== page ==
Searching over 5,500,000 cases.


searching
Buy This Entire Record For $7.95

Download the entire decision to receive the complete text, official citation,
docket number, dissents and concurrences, and footnotes for this case.

Learn more about what you receive with purchase of this case.

Papa v. Associated Indemnity Corp.

Supreme Court of New York, Fourth Department

February 10, 2017

RONALD J. PAPA AND THERESA M. PAPA, DOING BUSINESS AS MUIR LAKE ASSOCIATES, PLAINTIFFS-RESPONDENTS,
v.
ASSOCIATED INDEMNITY CORPORATION AND D & D POWER, INC., DEFENDANTS-APPELLANTS. (ACTION NO. 1.) NATIONAL FIRE ADJUSTMENT CO., INC., PLAINTIFF-RESPONDENT,
v.
D & D POWER, INC., DEFENDANT-APPELLANT. (ACTION NO. 2.)

          HURWITZ & FINE, P.C., BUFFALO (STEVEN E. PEIPER OF COUNSEL), FOR DEFENDANT-APPELLANT ASSOCIATED INDEMNITY CORPORATION.

          RUPP BAASE PFALZGRAF CUNNINGHAM LLC, BUFFALO (SEAN W. COSTELLO OF COUNSEL), FOR DEFENDANT-APPELLANT D & D POWER, INC.

          DUKE, HOLZMAN, PHOTIADIS & GRESENS LLP, BUFFALO (ELIZABETH A. KRAENGEL OF COUNSEL), FOR PLAINTIFFS-RESPONDENTS.

          PRESENT: WHALEN, P.J., SMITH, CARNI, DEJOSEPH, AND CURRAN, JJ.

         Appeals from an order and judgment (one paper) of the Supreme Court, Erie County (Diane Y. Devlin, J.), entered February 23, 2016. The order and judgment denied the motions of defendant D & D Power, Inc. for summary judgment dismissing the complaints against it, denied the motion of defendant Associated Indemnity Corporation for summary judgment dismissing the complaint against it, and granted the cross motion of plaintiffs Ronald J. Papa and Theresa M. Papa, doing business as Muir Lake Associates for partial summary judgment against defendant Associated Indemnity Corporation.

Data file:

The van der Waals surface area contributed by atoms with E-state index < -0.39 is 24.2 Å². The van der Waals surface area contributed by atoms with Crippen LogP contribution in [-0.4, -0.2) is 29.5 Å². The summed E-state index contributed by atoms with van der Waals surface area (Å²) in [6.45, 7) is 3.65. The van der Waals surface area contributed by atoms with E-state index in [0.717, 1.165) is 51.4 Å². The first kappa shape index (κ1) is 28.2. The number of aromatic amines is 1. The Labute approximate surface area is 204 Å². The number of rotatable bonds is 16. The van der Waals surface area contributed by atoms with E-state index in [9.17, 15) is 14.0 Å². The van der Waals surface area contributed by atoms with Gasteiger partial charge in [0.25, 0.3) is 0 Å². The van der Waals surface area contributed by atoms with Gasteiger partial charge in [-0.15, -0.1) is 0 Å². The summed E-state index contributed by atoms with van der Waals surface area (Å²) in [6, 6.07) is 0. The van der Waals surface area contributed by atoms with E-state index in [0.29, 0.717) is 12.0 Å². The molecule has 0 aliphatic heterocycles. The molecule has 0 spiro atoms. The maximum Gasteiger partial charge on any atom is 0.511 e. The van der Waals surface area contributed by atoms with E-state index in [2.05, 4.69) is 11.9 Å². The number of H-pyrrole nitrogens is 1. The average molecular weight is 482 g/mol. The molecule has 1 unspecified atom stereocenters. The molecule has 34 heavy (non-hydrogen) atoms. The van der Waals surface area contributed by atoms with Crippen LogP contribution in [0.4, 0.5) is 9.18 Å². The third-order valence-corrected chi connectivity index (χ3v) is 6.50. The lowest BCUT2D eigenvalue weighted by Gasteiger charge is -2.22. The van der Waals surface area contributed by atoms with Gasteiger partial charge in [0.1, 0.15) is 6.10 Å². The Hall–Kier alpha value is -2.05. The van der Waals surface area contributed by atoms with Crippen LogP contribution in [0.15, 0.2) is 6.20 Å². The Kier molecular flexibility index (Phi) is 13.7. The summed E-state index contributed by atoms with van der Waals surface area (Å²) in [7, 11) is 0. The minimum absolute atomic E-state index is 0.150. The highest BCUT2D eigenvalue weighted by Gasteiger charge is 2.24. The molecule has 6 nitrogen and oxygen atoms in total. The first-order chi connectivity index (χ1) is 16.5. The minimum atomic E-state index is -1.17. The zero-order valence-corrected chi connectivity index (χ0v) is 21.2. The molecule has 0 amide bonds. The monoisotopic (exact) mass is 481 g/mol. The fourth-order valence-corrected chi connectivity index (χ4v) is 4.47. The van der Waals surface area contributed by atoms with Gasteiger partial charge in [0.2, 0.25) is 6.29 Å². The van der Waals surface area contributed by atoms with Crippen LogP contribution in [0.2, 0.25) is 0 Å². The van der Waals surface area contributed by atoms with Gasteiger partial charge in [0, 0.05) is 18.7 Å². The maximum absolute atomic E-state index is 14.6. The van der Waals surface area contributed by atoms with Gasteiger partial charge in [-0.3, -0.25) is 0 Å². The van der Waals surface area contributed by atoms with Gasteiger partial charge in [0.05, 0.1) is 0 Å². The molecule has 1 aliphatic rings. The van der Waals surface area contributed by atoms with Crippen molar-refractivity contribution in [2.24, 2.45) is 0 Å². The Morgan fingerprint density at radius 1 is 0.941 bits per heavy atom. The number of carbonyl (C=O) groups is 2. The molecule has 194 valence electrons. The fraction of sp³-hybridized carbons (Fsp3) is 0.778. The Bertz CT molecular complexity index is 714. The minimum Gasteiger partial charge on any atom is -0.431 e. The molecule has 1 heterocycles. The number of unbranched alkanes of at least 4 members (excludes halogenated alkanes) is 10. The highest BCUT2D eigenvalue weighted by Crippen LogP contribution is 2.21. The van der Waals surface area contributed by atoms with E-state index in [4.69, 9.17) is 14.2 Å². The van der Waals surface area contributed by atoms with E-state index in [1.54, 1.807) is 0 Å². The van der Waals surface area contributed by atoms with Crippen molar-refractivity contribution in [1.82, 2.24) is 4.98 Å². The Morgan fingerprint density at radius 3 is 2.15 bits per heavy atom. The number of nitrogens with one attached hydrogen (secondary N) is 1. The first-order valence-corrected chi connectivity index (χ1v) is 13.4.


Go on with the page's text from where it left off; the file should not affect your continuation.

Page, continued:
It is hereby ORDERED that the order and judgment so appealed from is modified on the law by granting the motion of defendant Associated Indemnity Corporation and dismissing the complaint against it, and denying the cross motion, and as modified the order and judgment is affirmed without costs.

         Memorandum: Plaintiffs Ronald J. Papa and Theresa M. Papa, doing business as Muir Lake Associates (Muir Lake), commenced action No. 1 against, inter alia, defendant D & D Power, Inc. (D & D) seeking to recover for water damage they experienced in the basement of their commercial property. Plaintiff National Fire Adjustment Co., Inc. (NFAC), a company that leased space within that commercial property, commenced a separate action against D & D (action No. 2). Muir Lake and NFAC alleged in their complaints that D & D was negligent in its replacement of a utility pole outside of the building, causing an underground conduit leading from the pole to the basement to break. During a heavy rain three weeks later, the broken conduit flooded with groundwater and channeled the water into the basement.

         Muir Lake had an all-risk insurance policy with defendant Associated Indemnity Corporation (AIC), which contained an exclusion for water damage caused by "[w]ater under the ground surface pressing on, or flowing or seeping through... [f]oundations, walls, floors or paved surfaces... [or] [d]oors, windows or other openings." Muir Lake and AIC also executed a water damage endorsement, which reinstated liability for such damages, but limited coverage to $25, 000. Following the flooding, AIC issued a check to Muir Lake for $25, 000 based on the water damage endorsement. Muir Lake thereafter commenced action No. 1, contending that the damage to their property is not covered by the water damage exclusion and endorsement and, as a result, that they are entitled to full coverage. Muir Lake asserts, inter alia, a cause of action for breach of contract against AIC, and a claim of negligence against D & D. In action No. 2, NFAC asserts a single cause of action for negligence against D & D.